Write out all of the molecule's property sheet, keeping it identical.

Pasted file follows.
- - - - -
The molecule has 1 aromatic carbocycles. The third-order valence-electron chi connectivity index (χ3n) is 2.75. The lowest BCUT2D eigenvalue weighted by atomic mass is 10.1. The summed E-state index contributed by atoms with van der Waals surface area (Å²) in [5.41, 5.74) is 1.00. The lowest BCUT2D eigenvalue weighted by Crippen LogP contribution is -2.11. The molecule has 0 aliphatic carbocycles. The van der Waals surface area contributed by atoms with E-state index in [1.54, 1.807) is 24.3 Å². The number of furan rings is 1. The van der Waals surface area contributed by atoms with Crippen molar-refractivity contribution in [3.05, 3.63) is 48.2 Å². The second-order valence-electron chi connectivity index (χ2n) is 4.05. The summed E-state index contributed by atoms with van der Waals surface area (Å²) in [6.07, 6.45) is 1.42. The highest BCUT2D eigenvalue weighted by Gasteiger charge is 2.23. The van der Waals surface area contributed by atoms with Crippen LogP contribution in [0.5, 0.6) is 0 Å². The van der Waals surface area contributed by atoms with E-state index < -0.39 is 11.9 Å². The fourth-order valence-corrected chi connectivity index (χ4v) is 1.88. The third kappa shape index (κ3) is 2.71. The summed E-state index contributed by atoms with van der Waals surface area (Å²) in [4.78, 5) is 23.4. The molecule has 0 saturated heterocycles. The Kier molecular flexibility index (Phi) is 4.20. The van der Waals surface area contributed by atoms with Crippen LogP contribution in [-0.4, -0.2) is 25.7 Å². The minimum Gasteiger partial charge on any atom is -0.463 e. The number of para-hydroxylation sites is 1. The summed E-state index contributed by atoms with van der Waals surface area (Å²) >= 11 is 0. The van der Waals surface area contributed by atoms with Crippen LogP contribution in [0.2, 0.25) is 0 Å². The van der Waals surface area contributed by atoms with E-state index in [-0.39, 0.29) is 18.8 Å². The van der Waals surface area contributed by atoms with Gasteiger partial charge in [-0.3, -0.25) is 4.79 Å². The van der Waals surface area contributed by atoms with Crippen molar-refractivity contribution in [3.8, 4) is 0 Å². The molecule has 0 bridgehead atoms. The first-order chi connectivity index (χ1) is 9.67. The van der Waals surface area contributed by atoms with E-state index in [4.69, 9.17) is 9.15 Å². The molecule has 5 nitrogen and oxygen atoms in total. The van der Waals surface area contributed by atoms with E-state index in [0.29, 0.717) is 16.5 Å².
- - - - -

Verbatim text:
The molecule has 1 aromatic carbocycles. The third-order valence-electron chi connectivity index (χ3n) is 2.75. The lowest BCUT2D eigenvalue weighted by atomic mass is 10.1. The summed E-state index contributed by atoms with van der Waals surface area (Å²) in [5.41, 5.74) is 1.00. The lowest BCUT2D eigenvalue weighted by Crippen LogP contribution is -2.11. The molecule has 0 aliphatic carbocycles. The van der Waals surface area contributed by atoms with E-state index in [1.54, 1.807) is 24.3 Å². The number of furan rings is 1. The van der Waals surface area contributed by atoms with Crippen molar-refractivity contribution in [3.05, 3.63) is 48.2 Å². The second-order valence-electron chi connectivity index (χ2n) is 4.05. The summed E-state index contributed by atoms with van der Waals surface area (Å²) in [6.07, 6.45) is 1.42. The highest BCUT2D eigenvalue weighted by Gasteiger charge is 2.23. The van der Waals surface area contributed by atoms with Crippen LogP contribution in [0.5, 0.6) is 0 Å². The van der Waals surface area contributed by atoms with E-state index < -0.39 is 11.9 Å². The fourth-order valence-corrected chi connectivity index (χ4v) is 1.88. The third kappa shape index (κ3) is 2.71. The summed E-state index contributed by atoms with van der Waals surface area (Å²) in [4.78, 5) is 23.4. The molecule has 0 saturated heterocycles. The Kier molecular flexibility index (Phi) is 4.20. The van der Waals surface area contributed by atoms with Crippen LogP contribution in [-0.4, -0.2) is 25.7 Å². The minimum Gasteiger partial charge on any atom is -0.463 e. The number of para-hydroxylation sites is 1. The summed E-state index contributed by atoms with van der Waals surface area (Å²) >= 11 is 0. The van der Waals surface area contributed by atoms with Crippen LogP contribution in [0.2, 0.25) is 0 Å². The van der Waals surface area contributed by atoms with E-state index in [-0.39, 0.29) is 18.8 Å². The van der Waals surface area contributed by atoms with Gasteiger partial charge in [-0.3, -0.25) is 4.79 Å². The van der Waals surface area contributed by atoms with Crippen molar-refractivity contribution in [3.8, 4) is 0 Å². The molecule has 0 bridgehead atoms. The first-order chi connectivity index (χ1) is 9.67. The van der Waals surface area contributed by atoms with E-state index in [4.69, 9.17) is 9.15 Å². The molecule has 5 nitrogen and oxygen atoms in total. The van der Waals surface area contributed by atoms with E-state index in [0.29, 0.717) is 16.5 Å².